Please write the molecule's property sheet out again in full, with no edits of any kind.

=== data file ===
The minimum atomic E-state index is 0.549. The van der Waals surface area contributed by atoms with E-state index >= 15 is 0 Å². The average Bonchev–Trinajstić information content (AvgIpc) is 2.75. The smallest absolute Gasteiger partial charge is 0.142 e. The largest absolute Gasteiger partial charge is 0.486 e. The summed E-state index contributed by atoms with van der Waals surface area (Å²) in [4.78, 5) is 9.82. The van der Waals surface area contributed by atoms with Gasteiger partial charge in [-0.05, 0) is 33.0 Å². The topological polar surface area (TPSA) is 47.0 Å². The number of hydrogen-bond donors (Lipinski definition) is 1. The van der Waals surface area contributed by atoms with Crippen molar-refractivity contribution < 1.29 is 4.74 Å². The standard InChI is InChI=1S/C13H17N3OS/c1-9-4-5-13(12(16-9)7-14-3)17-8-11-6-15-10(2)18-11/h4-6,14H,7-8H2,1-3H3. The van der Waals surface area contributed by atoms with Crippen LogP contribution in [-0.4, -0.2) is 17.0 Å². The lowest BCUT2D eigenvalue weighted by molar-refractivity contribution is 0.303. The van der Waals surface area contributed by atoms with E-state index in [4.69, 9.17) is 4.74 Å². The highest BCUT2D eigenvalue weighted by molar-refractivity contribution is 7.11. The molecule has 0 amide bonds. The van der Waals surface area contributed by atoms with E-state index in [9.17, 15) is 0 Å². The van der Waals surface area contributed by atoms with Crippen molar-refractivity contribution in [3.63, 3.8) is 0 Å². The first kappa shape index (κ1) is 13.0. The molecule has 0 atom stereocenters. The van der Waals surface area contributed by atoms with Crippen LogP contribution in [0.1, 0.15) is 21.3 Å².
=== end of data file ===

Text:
The minimum atomic E-state index is 0.549. The van der Waals surface area contributed by atoms with E-state index >= 15 is 0 Å². The average Bonchev–Trinajstić information content (AvgIpc) is 2.75. The smallest absolute Gasteiger partial charge is 0.142 e. The largest absolute Gasteiger partial charge is 0.486 e. The summed E-state index contributed by atoms with van der Waals surface area (Å²) in [4.78, 5) is 9.82. The van der Waals surface area contributed by atoms with Gasteiger partial charge in [-0.05, 0) is 33.0 Å². The topological polar surface area (TPSA) is 47.0 Å². The number of hydrogen-bond donors (Lipinski definition) is 1. The van der Waals surface area contributed by atoms with Crippen molar-refractivity contribution < 1.29 is 4.74 Å². The standard InChI is InChI=1S/C13H17N3OS/c1-9-4-5-13(12(16-9)7-14-3)17-8-11-6-15-10(2)18-11/h4-6,14H,7-8H2,1-3H3. The van der Waals surface area contributed by atoms with Crippen LogP contribution in [-0.4, -0.2) is 17.0 Å². The lowest BCUT2D eigenvalue weighted by molar-refractivity contribution is 0.303. The van der Waals surface area contributed by atoms with E-state index in [4.69, 9.17) is 4.74 Å². The highest BCUT2D eigenvalue weighted by molar-refractivity contribution is 7.11. The molecule has 0 amide bonds. The van der Waals surface area contributed by atoms with E-state index in [9.17, 15) is 0 Å². The van der Waals surface area contributed by atoms with Crippen molar-refractivity contribution in [3.63, 3.8) is 0 Å². The first kappa shape index (κ1) is 13.0. The molecule has 0 atom stereocenters. The van der Waals surface area contributed by atoms with Crippen LogP contribution in [0.1, 0.15) is 21.3 Å².